Methods
Experimentally Wounded Dogs
Five normal adult (1–2 years old) female laboratory beagles were used in this study. Ophthalmic examinations, including slit lamp biomicroscopy, indirect ophthalmoscopy, and applanation tonometry, were normal for all dogs. Schirmer tear test results were normal (21.25 ± 5.0 mm/min) in all dogs. 12  
Dogs were heavily sedated with intramuscular morphine (1 mg/kg) and acepromazine (0.1 mg/kg). Slit lamp biomicroscopy and corneal pachymetry (Pach-Pen; Mentor, Norwell, MA) were performed weekly before wounding. Several drops of 0.5% proparacaine were applied to each eye before measurement of corneal thickness and wounding. Three pachymetry measurements were obtained in the central cornea, and the average was used for calculations. A 10-mm-diameter area of the central cornea of the right eye of each dog was outlined with a dull trephine, and the epithelium was removed with an excimer laser spatula (Visitec, Sarasota, FL). Wounding was performed once weekly for 8 weeks. After wounding, both eyes of all dogs were treated with a neomycin-polymyxin-gramicidin (Bausch & Lomb, Tampa, FL) solution twice daily. All dogs were treated in accordance with the tenets of the ARVO Statement for the Use of Animals in Ophthalmic and Vision Research, and the research was approved by the Animal Care and Use Committee of the University of Wisconsin-Madison. 
Three days after the last epithelial debridement (week 8), dogs were humanely killed, and corneas were divided for fixation in formalin, for light microscopy and immunohistochemistry, and in 2% glutaraldehyde, for transmission electron microscopy (TEM). Samples were taken from the cut edge of the corneal sections. TEM was performed as previously described. 13  
Light Microscopy
Formalin-fixed samples were routinely embedded in paraffin, sectioned at 6 μm, and stained with hematoxylin and eosin, alcian blue-periodic acid Schiff (PAS) and Masson trichrome. Specific features of the epithelium that were critically evaluated included the presence or absence of a sheet of nonadherent epithelium (epithelial lip), dysmaturation of epithelium as evidenced by loss of the normal ordering of the epithelial architecture, and the characterization and quantification of any intraepithelial leukocytic infiltrate. Evaluation of specific stromal features included characterization and quantification of any leukocytic infiltrate, determination of presence or absence and character of a superficial acellular zone, measurement of the acellular zone if present, and the determination of the degree of keratocyte-spindle cell proliferation present. Mild spindle cell proliferation was defined as a small number of unorganized fibroblasts, moderate as one to three layers of cells in a recognizable layer, and severe as greater than three layers. Spindle cell proliferation was also characterized by its meridional location in the corneal sample. Quantification of leukocytes was performed by counting the number of cells in three 40× fields and averaging those fields. Samples were graded as having no infiltrate or as having mild (1–10 cells/40× field), moderate (10–20 cells/40× field), or severe (>20 cells/40× field) infiltrate.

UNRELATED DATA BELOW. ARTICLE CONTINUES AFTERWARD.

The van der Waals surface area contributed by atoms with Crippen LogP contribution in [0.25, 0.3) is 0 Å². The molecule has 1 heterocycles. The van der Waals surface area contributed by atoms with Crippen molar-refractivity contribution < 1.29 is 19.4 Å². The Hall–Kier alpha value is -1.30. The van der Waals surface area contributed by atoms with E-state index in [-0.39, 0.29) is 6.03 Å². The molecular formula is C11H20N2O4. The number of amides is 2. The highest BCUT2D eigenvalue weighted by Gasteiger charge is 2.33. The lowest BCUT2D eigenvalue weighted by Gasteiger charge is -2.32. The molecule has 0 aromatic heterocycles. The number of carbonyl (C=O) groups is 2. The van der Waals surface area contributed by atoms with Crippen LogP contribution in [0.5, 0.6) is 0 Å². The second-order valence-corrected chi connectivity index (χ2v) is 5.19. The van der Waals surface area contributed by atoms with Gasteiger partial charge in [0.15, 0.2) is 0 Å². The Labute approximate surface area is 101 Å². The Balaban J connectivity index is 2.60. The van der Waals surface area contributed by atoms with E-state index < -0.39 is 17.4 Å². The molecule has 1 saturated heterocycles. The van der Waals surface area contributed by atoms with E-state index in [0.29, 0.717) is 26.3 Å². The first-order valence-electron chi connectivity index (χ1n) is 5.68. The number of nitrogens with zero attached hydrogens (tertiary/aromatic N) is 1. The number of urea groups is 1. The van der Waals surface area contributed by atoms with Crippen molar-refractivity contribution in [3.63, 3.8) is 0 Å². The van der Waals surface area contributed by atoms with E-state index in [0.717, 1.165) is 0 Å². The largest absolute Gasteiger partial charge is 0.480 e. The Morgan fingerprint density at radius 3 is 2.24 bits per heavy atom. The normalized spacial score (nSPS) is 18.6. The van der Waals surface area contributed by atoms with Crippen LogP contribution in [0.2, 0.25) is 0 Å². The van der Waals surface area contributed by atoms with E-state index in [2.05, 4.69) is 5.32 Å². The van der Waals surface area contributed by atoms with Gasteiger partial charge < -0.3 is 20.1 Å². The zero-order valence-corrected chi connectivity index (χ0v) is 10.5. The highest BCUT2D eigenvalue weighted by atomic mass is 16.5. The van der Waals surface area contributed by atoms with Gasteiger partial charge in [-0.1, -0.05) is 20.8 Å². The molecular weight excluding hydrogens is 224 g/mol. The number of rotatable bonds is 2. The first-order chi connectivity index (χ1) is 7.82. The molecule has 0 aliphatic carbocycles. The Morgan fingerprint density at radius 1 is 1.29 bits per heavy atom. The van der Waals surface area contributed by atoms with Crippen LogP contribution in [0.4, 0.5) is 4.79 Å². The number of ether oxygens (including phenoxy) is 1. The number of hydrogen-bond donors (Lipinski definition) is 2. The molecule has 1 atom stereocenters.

Immunohistochemistry
Goat polyclonal anti-collagen IV (1:80; Southern Biotechnology, Birmingham, AL), rabbit polyclonal anti-mouse laminin (1:40; Sigma, St. Louis, MO), mouse monoclonal anti-human collagen VII (1:500; Sigma), and rabbit polyclonal anti-human fibronectin antibodies (1:80; Sigma) were used on all corneas in a streptavidin-biotin-peroxidase technique (Labeled Streptavidin-Biotin kit; Dako, Carpinteria, CA) after 5 minutes of digestion with proteinase K (Roche Molecular Biochemicals, Indianapolis, IN). Normal canine eyes (obtained from normal dogs killed for reasons unrelated to this study) and the contralateral normal corneas of the experimental dogs were used as the positive control and examined for comparison. A negative control, with the primary antibody omitted, was run with each sample. 
Comparison of Experimentally Wounded Dogs with Dogs with SCCED
In previous work in our laboratory, we examined keratectomy samples from dogs with spontaneous chronic corneal epithelial defects. 10 Superficial lamellar keratectomy was performed by board-certified veterinary ophthalmologists in 48 eyes of 46 dogs as a therapeutic procedure over a 6-year period (1993–1999). All animals were treated in accordance with the ARVO Statement for the Use of Animals in Ophthalmic and Vision Research. All superficial, nonseptic corneal erosions, identified by complete ophthalmic examination, had been present for a minimum of 3 weeks with no known underlying cause. The average duration of defects was 6.35 ± 4.6 weeks (SD). Samples were fixed in either formalin (n = 23) or 2% glutaraldehyde in phosphate buffer (n = 25) and were processed and analyzed as described earlier. 
Results